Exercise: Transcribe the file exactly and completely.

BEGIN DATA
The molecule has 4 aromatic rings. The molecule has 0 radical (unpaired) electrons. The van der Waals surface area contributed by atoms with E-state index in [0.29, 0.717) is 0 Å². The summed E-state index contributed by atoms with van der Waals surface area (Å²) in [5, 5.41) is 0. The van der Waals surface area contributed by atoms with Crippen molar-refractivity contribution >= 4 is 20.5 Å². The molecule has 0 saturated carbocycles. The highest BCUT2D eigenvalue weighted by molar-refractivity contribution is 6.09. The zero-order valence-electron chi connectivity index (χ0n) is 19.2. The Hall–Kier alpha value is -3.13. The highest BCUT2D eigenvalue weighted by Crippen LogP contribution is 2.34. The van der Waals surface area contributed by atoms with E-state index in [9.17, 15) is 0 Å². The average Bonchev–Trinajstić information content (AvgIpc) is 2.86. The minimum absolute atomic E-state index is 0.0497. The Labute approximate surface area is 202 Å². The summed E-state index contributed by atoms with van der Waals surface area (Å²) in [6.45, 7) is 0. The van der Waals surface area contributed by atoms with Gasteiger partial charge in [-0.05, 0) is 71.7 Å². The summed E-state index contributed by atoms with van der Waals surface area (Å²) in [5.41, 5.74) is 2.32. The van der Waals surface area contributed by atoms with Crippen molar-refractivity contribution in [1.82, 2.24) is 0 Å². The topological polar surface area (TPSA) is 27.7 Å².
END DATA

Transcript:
The molecule has 4 aromatic rings. The molecule has 0 radical (unpaired) electrons. The van der Waals surface area contributed by atoms with E-state index in [0.29, 0.717) is 0 Å². The summed E-state index contributed by atoms with van der Waals surface area (Å²) in [5, 5.41) is 0. The van der Waals surface area contributed by atoms with Crippen molar-refractivity contribution >= 4 is 20.5 Å². The molecule has 0 saturated carbocycles. The highest BCUT2D eigenvalue weighted by molar-refractivity contribution is 6.09. The zero-order valence-electron chi connectivity index (χ0n) is 19.2. The Hall–Kier alpha value is -3.13. The highest BCUT2D eigenvalue weighted by Crippen LogP contribution is 2.34. The van der Waals surface area contributed by atoms with E-state index in [9.17, 15) is 0 Å². The average Bonchev–Trinajstić information content (AvgIpc) is 2.86. The minimum absolute atomic E-state index is 0.0497. The Labute approximate surface area is 202 Å². The summed E-state index contributed by atoms with van der Waals surface area (Å²) in [6.45, 7) is 0. The van der Waals surface area contributed by atoms with Gasteiger partial charge in [-0.05, 0) is 71.7 Å². The summed E-state index contributed by atoms with van der Waals surface area (Å²) in [5.41, 5.74) is 2.32. The van der Waals surface area contributed by atoms with Crippen molar-refractivity contribution in [1.82, 2.24) is 0 Å². The topological polar surface area (TPSA) is 27.7 Å².